Out of interest, you can also use a similar trick for metering using the ISO instead of aperture.

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    Re: can't understand this ...

    Quote Originally Posted by arith View Post


    I'm confused because I thought he would just get great sky. I look at the sky to determine the brightest and the adjust up to that according if there are a lot of white objects or not, and other things.
    Metering of the sky is fine - but there are still quite a few variables:

    - Spot or Evaluative/matrix metering

    - How you want the sky to appear

    - How much dynamic range the scene requires -v- how much you can capture

    - The eveness of the lighting in the sky

    If you want to capture all tones in the sky as efficiently as possible then you can spot meter the brightest part of the sky (which will return a shutterspeed to expose the sky as a mid-tone) but you then need to up-shift the expose by around 2 to 3 stops to expose it as a highlight (2 for safety, 3 if you're being agressive and/or have highlight tone priority turned on).

    Having just said all that though, having a sky that's exposed correctly technically, doesn't necessarily mena that it will look the best visually; all colours wash out the more you expose them - with blue if you under-expose it by a couple of stops it'll look far more saturated - which is often desireable.

    In practice it comes down to a number of competing variables, and which one wins out. A lot of my stuff is high-contrast - I can't have blown highlights (large areas of "white ink" on the canvas don't look cool), but if I stop down too far I'm going to have a lot of shadow noise when I did detail out with the fill light control in ACR.

    So ...

    ... In summary, my personal technique is to spot-meter the brightest part of the sky - up shift it by 2 stops (plus x more if I'm using filters) and it's usually pretty right - but that's different to a normal dynamic range exposure where I'm wanting a saturated looking sky.

    Note: the reason I do it my way is that most of my landscape exposures are multi-minute and thus I use a lightmeter and set the camera on manual.

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    Re: can't understand this ...

    Quote Originally Posted by Dave Humphries View Post
    I haven't seen the book(?); but from what's written here, are we not overlooking that fact that the exposure will be about 2 stops under if metered from the sky and including foreground?

    (I learnt that from Colin )
    Yes, No, Maybe

    Assuming it's evenly lit all you can assume is that it'll be exposed as a MIDTONE - whether that's what you want or not depends on the shot (more about that above). The technique that I described that you're probably thinking of is spot-metering of the BRIGHTEST part of the sky (well brightest part of the entire scene actually, but that equates to the sky 9999 out of 10,000 times, hence the "generalization") and then up-shifting the exposure a couple of stops.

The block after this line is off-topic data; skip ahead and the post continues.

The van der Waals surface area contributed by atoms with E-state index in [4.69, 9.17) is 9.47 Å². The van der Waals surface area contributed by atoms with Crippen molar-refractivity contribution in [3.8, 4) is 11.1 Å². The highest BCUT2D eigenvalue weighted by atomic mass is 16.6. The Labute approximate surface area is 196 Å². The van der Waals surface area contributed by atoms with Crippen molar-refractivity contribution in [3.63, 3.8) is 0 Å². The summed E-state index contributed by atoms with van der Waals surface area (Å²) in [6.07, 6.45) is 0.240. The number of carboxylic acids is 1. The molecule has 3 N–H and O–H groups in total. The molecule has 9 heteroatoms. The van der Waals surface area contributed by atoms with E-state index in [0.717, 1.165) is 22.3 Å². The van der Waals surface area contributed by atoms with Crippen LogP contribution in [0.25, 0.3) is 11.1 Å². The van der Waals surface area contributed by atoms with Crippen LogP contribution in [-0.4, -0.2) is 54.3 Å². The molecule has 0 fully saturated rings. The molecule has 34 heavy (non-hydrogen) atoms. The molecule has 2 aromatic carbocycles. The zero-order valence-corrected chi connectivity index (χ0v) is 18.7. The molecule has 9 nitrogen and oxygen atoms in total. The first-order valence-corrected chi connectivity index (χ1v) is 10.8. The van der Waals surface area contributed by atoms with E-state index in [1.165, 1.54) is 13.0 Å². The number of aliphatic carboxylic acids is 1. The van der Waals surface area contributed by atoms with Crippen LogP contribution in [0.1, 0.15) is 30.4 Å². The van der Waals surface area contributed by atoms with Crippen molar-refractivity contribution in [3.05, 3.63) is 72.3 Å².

As a "case in point" (going back to exposure control / sky saturation), try taking a shot of someone in the foreground with clear sky in the background - then go manual and decrease the exposure by 3 stops and see what it does to the sky. THEN pick up the under-exposure of the foreground subject with a flash and "viola" you've turned a daytime shot into a moody "end of day" / "twilight" shot (with great sky saturation!)

  12. #12

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    Re: can't understand this ...

    you guys didn't understand something. and i didn't at first either!

    first of all, you can get meter reading from the sky even though you don't actually include the sky in the composition - it's all about 18% reflectance. You can meter blue sky, green grass or an actual grey card - they are all close to 18% reflectance and based on the the camera calculates the incident light. i have read this (that green and blue fall on the same category, a certain blue and green to be precise) here on cambridgetutorials. He uses center-weighted 99% of the time (he mentioned spot metering just a couple of times, eg. a machine in a field of coal).

    I understand his using the sky to get his meter readin. What i don't understand is his f2.8 when eventually using f16 and the required math in between.

    i'll scan the page tomorrow and let you guys have a look!

  13. #13
    Moderator Dave Humphries's Avatar
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    Re: can't understand this ...

    Hmmm, I think we were missing far too much context here from what you have said now Radu - for example, the sky I was assuming was one with bright white clouds in, if clear blue sky, then yes, it may be far closer to 18% and not require the 2 stops offset I mentioned. Presumably you can see the picture and I cannot.

    A little knowledge is a dangerous thing ...
    (meaning we all dived in without the whole story)

  14. #14

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    Re: can't understand this ...

    can't understand - why did this photographer meter off the sky?

    full size here

    second picture (down) explanation on the left

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    Re: can't understand this ...

    In a nutshell ...

    - Metering off the sky is a valid enough technique (if you want to expose it as a mid-tone) (snow will often throw metering off), but

    - Adjusting the aperture / stopping down seems pointless to me - I'd have just metered the scene at the final aperture (F16) in the first place.

    It's not a very very old book by any change is it? I'm just wondering if he wasn't able to meter long exposures directly for some reason?